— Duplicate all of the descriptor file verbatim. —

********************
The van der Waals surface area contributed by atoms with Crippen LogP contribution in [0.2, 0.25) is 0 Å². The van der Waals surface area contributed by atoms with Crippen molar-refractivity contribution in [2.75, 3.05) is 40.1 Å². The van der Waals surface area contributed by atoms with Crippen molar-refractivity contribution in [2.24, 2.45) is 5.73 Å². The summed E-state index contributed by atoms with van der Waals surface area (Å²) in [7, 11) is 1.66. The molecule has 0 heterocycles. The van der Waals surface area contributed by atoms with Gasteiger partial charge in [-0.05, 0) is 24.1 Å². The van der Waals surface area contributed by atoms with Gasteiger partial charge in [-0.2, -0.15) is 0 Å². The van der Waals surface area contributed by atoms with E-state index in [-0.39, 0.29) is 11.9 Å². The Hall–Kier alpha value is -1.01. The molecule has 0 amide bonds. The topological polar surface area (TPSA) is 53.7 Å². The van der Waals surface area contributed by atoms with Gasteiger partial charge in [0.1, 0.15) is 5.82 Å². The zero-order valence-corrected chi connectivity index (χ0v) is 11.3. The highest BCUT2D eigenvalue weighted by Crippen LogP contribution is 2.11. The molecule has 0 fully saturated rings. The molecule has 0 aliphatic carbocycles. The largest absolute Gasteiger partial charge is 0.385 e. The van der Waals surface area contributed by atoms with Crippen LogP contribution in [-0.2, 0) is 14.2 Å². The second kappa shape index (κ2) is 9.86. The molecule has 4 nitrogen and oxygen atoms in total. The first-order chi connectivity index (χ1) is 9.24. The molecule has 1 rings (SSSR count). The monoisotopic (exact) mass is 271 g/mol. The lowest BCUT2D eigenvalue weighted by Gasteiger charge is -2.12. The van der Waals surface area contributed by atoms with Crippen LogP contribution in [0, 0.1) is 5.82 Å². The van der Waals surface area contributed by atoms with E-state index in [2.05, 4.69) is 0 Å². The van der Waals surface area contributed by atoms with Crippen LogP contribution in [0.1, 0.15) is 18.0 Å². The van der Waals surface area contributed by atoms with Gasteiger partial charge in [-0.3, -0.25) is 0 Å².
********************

The van der Waals surface area contributed by atoms with Crippen LogP contribution in [0.2, 0.25) is 0 Å². The van der Waals surface area contributed by atoms with Crippen molar-refractivity contribution in [2.75, 3.05) is 40.1 Å². The van der Waals surface area contributed by atoms with Crippen molar-refractivity contribution in [2.24, 2.45) is 5.73 Å². The summed E-state index contributed by atoms with van der Waals surface area (Å²) in [7, 11) is 1.66. The molecule has 0 heterocycles. The van der Waals surface area contributed by atoms with Gasteiger partial charge in [-0.05, 0) is 24.1 Å². The van der Waals surface area contributed by atoms with Gasteiger partial charge in [-0.2, -0.15) is 0 Å². The van der Waals surface area contributed by atoms with E-state index in [-0.39, 0.29) is 11.9 Å². The Hall–Kier alpha value is -1.01. The molecule has 0 amide bonds. The topological polar surface area (TPSA) is 53.7 Å². The van der Waals surface area contributed by atoms with Gasteiger partial charge in [0.1, 0.15) is 5.82 Å². The zero-order valence-corrected chi connectivity index (χ0v) is 11.3. The highest BCUT2D eigenvalue weighted by Crippen LogP contribution is 2.11. The molecule has 0 fully saturated rings. The molecule has 0 aliphatic carbocycles. The largest absolute Gasteiger partial charge is 0.385 e. The van der Waals surface area contributed by atoms with Crippen LogP contribution in [-0.2, 0) is 14.2 Å². The second kappa shape index (κ2) is 9.86. The molecule has 4 nitrogen and oxygen atoms in total. The first-order chi connectivity index (χ1) is 9.24. The molecule has 1 rings (SSSR count). The monoisotopic (exact) mass is 271 g/mol. The lowest BCUT2D eigenvalue weighted by Gasteiger charge is -2.12. The van der Waals surface area contributed by atoms with Crippen LogP contribution in [0, 0.1) is 5.82 Å². The van der Waals surface area contributed by atoms with E-state index in [2.05, 4.69) is 0 Å². The van der Waals surface area contributed by atoms with Crippen LogP contribution in [0.1, 0.15) is 18.0 Å². The van der Waals surface area contributed by atoms with Gasteiger partial charge in [-0.3, -0.25) is 0 Å².